Steamboat Springs 16-year-old Parker Temple tries out the new slackline park Saturday at Howelsen Hill.

Photo by Matt Stensland

Steamboat Springs 16-year-old Parker Temple tries out the new slackline park Saturday at Howelsen Hill.

Steamboat Springs Slackline Park's long-awaited grand opening

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Audrey Dwyer

Parker Temple and Shane Hickman fix a Slackline on Saturday afternoon at the park's grand opening.

— “Keep your shoulders forward in the same direction as the line and try not to look down,” Parker Temple said Saturday afternoon as he coaxed a first-time slackliner across a taunt line held by two wooden posts.

On Saturday afternoon, Steamboat’s very own Howelsen Slackline Park had its grand opening. With food, prizes and music, the event welcomed newcomers to the sport as well as seasoned Slackliners.

Temple, who has been Slacklining for about three years now, said this designated park to the sport was needed among the young crowd in town.

“It’s a sport that’s really evolving here in Steamboat,” he said as he took a breather from doing a few flips in the air as he dismounted the slackline. “It’s an amazing thing for you body and balance. I am a ski racer so it really contributes to that.”

The project started in March 2012 by the 2012-13 Steamboat Springs Teen Council, who came up with the idea to create a slackline park as a way to increase physical activity and to have fun among their peers in the community. The group of 18 teens met with the Parks, Open Space and Recreational Services Department and the school district to determine the best location for the park. Once that was established, they worked with Carl Warnke with Engineering Design Works to come up with a solid removable slackline post design. 

The park is now near base of Howelsen Hill, between the Alpine Slide and volleyball courts.

The project is funded by LiveWell of Northwest Colorado, the Civic Canopy in Denver, Grand Futures of Routt County and the city of Steamboat Springs.

“The goal of the project was to help inactive teens become active and to create something fun where kids could hang out with friends yet still get exercise and be outside,” said Kate Elkins, one of the co-coordinators for the SSTC.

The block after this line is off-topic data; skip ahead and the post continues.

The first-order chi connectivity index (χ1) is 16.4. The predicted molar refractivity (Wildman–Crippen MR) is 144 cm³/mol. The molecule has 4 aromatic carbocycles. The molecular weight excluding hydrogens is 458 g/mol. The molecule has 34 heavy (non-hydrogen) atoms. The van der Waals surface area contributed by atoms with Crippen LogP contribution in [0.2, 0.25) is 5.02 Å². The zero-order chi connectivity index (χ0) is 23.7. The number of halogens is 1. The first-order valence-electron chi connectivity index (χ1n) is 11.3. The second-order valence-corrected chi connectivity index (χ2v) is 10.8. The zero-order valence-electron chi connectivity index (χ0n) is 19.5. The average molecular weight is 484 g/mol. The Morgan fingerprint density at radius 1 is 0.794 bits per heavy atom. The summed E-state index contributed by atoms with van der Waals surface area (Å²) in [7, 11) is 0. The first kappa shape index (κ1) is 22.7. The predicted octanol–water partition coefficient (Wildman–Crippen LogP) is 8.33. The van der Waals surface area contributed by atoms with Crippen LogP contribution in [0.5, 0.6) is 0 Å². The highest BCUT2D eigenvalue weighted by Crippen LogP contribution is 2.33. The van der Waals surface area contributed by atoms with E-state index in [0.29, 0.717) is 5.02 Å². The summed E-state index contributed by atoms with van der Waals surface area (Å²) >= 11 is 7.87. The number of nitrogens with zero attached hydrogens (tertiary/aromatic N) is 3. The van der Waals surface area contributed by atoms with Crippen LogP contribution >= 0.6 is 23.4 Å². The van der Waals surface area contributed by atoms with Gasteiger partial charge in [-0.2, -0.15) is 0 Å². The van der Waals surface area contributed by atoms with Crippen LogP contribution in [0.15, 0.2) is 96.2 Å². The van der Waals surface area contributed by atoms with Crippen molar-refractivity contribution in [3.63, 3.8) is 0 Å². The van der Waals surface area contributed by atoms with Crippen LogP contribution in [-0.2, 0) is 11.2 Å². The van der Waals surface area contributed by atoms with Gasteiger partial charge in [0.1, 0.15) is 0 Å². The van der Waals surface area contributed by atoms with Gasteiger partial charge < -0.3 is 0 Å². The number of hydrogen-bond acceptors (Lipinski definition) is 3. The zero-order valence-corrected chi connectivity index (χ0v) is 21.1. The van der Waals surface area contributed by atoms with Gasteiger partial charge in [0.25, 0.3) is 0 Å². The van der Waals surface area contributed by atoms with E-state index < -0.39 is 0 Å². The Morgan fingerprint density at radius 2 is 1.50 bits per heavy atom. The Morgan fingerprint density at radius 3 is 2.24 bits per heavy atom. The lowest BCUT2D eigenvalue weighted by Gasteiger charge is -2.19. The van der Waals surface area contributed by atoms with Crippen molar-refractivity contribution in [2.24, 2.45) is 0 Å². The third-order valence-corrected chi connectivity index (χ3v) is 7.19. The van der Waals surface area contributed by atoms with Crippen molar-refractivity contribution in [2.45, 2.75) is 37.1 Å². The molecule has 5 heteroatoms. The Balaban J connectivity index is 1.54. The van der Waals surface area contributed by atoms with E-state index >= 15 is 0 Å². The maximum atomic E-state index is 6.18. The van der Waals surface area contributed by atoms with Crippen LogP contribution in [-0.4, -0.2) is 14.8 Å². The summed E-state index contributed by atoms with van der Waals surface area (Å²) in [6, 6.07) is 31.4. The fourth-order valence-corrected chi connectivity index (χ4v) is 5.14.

The park will be open from dawn to dusk every day of the week for the community to use. The park does not provide slacklines. This is due to the loss of tension in the line if it were left out to fend against Steamboat’s unpredictable weather. Eventually SSTC would like to find a place that could rent out slacklines. Currently, BAP and Big Agnes sell the lines in town.

The donated wooden poles are made of beetle kill lodgepole pine. Each gives off its own personality to make the park a bit more dynamic. Ron Eye carved a bear, a wolf and an eagle on the pole.

More often than not, slacklining is seen as an elevated line between two trees as an individual attempts to walk across. With designated posts, the Steamboat slackline park gives the tress a bit of a break. Just ask Temple, he’s pulled out three tress in his back yard just from slacklining.

The event Saturday brought newly interested teens and adults out to slackline for the first time. Slackliner Shane Hickman said he kept hearing rumors about the park opening and just had to come over and check it out himself.

“Having an actually dedicated park like this gives the community a chance to unite slackliners,” he said. “It has the potential to bring a lot of people together.”

With a definite culture for the sport here in Steamboat, the SSTC as well as local Slackliners are brimming with optimism about the park’s long-awaited opening.

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